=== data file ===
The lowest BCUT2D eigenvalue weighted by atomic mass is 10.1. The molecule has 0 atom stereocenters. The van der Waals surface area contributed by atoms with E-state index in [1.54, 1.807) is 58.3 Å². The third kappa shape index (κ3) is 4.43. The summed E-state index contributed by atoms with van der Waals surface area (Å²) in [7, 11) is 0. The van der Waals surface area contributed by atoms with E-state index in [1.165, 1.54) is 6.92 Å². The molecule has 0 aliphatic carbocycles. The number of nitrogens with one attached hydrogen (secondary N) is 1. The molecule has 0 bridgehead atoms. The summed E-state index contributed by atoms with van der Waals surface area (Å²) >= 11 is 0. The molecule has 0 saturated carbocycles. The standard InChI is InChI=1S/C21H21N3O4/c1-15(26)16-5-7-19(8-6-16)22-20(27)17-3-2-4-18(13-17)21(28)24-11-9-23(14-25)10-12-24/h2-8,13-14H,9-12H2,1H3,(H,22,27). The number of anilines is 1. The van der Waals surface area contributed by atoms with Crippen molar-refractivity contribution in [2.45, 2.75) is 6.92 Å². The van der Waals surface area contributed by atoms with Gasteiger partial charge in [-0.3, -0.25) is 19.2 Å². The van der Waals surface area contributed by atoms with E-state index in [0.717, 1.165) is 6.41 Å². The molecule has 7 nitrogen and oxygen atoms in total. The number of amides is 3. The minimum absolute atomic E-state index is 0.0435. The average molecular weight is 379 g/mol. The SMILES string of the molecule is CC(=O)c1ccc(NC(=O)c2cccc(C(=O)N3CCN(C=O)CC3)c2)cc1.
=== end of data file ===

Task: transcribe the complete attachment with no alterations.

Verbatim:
The lowest BCUT2D eigenvalue weighted by atomic mass is 10.1. The molecule has 0 atom stereocenters. The van der Waals surface area contributed by atoms with E-state index in [1.54, 1.807) is 58.3 Å². The third kappa shape index (κ3) is 4.43. The summed E-state index contributed by atoms with van der Waals surface area (Å²) in [7, 11) is 0. The van der Waals surface area contributed by atoms with E-state index in [1.165, 1.54) is 6.92 Å². The molecule has 0 aliphatic carbocycles. The number of nitrogens with one attached hydrogen (secondary N) is 1. The molecule has 0 bridgehead atoms. The summed E-state index contributed by atoms with van der Waals surface area (Å²) >= 11 is 0. The molecule has 0 saturated carbocycles. The standard InChI is InChI=1S/C21H21N3O4/c1-15(26)16-5-7-19(8-6-16)22-20(27)17-3-2-4-18(13-17)21(28)24-11-9-23(14-25)10-12-24/h2-8,13-14H,9-12H2,1H3,(H,22,27). The number of anilines is 1. The van der Waals surface area contributed by atoms with Crippen molar-refractivity contribution in [2.45, 2.75) is 6.92 Å². The van der Waals surface area contributed by atoms with Gasteiger partial charge in [-0.3, -0.25) is 19.2 Å². The van der Waals surface area contributed by atoms with E-state index in [0.717, 1.165) is 6.41 Å². The molecule has 7 nitrogen and oxygen atoms in total. The number of amides is 3. The minimum absolute atomic E-state index is 0.0435. The average molecular weight is 379 g/mol. The SMILES string of the molecule is CC(=O)c1ccc(NC(=O)c2cccc(C(=O)N3CCN(C=O)CC3)c2)cc1.